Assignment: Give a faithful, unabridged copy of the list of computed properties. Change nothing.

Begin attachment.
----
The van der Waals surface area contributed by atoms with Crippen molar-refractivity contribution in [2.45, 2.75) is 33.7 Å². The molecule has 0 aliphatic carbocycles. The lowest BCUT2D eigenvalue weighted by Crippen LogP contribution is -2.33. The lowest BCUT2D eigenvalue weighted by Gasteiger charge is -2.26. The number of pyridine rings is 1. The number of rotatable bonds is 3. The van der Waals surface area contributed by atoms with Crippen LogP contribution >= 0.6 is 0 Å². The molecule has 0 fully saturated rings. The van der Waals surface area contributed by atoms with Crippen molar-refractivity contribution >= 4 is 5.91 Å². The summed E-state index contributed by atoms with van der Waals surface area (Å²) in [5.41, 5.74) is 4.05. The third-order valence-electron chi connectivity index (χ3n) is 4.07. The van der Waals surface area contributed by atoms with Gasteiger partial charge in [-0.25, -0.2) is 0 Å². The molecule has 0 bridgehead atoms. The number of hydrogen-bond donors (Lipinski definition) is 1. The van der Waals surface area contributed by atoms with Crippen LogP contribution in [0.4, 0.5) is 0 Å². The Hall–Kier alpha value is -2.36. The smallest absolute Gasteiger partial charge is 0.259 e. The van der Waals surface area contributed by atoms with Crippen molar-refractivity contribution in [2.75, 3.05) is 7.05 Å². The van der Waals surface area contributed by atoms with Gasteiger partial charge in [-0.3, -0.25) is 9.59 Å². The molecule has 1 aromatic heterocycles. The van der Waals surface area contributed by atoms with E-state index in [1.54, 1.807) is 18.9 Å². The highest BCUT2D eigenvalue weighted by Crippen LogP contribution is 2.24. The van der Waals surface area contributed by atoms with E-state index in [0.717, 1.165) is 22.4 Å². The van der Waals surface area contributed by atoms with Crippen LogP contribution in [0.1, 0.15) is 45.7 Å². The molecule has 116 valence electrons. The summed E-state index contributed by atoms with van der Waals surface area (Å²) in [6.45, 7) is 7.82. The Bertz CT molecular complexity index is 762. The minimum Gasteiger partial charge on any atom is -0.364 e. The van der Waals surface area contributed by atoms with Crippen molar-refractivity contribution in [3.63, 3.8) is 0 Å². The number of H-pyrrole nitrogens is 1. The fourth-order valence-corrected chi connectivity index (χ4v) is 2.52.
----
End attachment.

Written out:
The van der Waals surface area contributed by atoms with Crippen molar-refractivity contribution in [2.45, 2.75) is 33.7 Å². The molecule has 0 aliphatic carbocycles. The lowest BCUT2D eigenvalue weighted by Crippen LogP contribution is -2.33. The lowest BCUT2D eigenvalue weighted by Gasteiger charge is -2.26. The number of pyridine rings is 1. The number of rotatable bonds is 3. The van der Waals surface area contributed by atoms with Crippen LogP contribution >= 0.6 is 0 Å². The molecule has 0 fully saturated rings. The van der Waals surface area contributed by atoms with Crippen molar-refractivity contribution >= 4 is 5.91 Å². The summed E-state index contributed by atoms with van der Waals surface area (Å²) in [5.41, 5.74) is 4.05. The third-order valence-electron chi connectivity index (χ3n) is 4.07. The van der Waals surface area contributed by atoms with Gasteiger partial charge in [-0.25, -0.2) is 0 Å². The molecule has 0 bridgehead atoms. The number of hydrogen-bond donors (Lipinski definition) is 1. The van der Waals surface area contributed by atoms with Crippen LogP contribution in [0.4, 0.5) is 0 Å². The Hall–Kier alpha value is -2.36. The smallest absolute Gasteiger partial charge is 0.259 e. The van der Waals surface area contributed by atoms with Crippen molar-refractivity contribution in [2.75, 3.05) is 7.05 Å². The van der Waals surface area contributed by atoms with Gasteiger partial charge in [-0.3, -0.25) is 9.59 Å². The molecule has 1 aromatic heterocycles. The van der Waals surface area contributed by atoms with E-state index in [1.54, 1.807) is 18.9 Å². The highest BCUT2D eigenvalue weighted by Crippen LogP contribution is 2.24. The van der Waals surface area contributed by atoms with E-state index in [0.717, 1.165) is 22.4 Å². The van der Waals surface area contributed by atoms with Crippen LogP contribution in [0.1, 0.15) is 45.7 Å². The molecule has 116 valence electrons. The summed E-state index contributed by atoms with van der Waals surface area (Å²) in [6.45, 7) is 7.82. The Bertz CT molecular complexity index is 762. The minimum Gasteiger partial charge on any atom is -0.364 e. The van der Waals surface area contributed by atoms with Crippen molar-refractivity contribution in [3.63, 3.8) is 0 Å². The number of H-pyrrole nitrogens is 1. The fourth-order valence-corrected chi connectivity index (χ4v) is 2.52.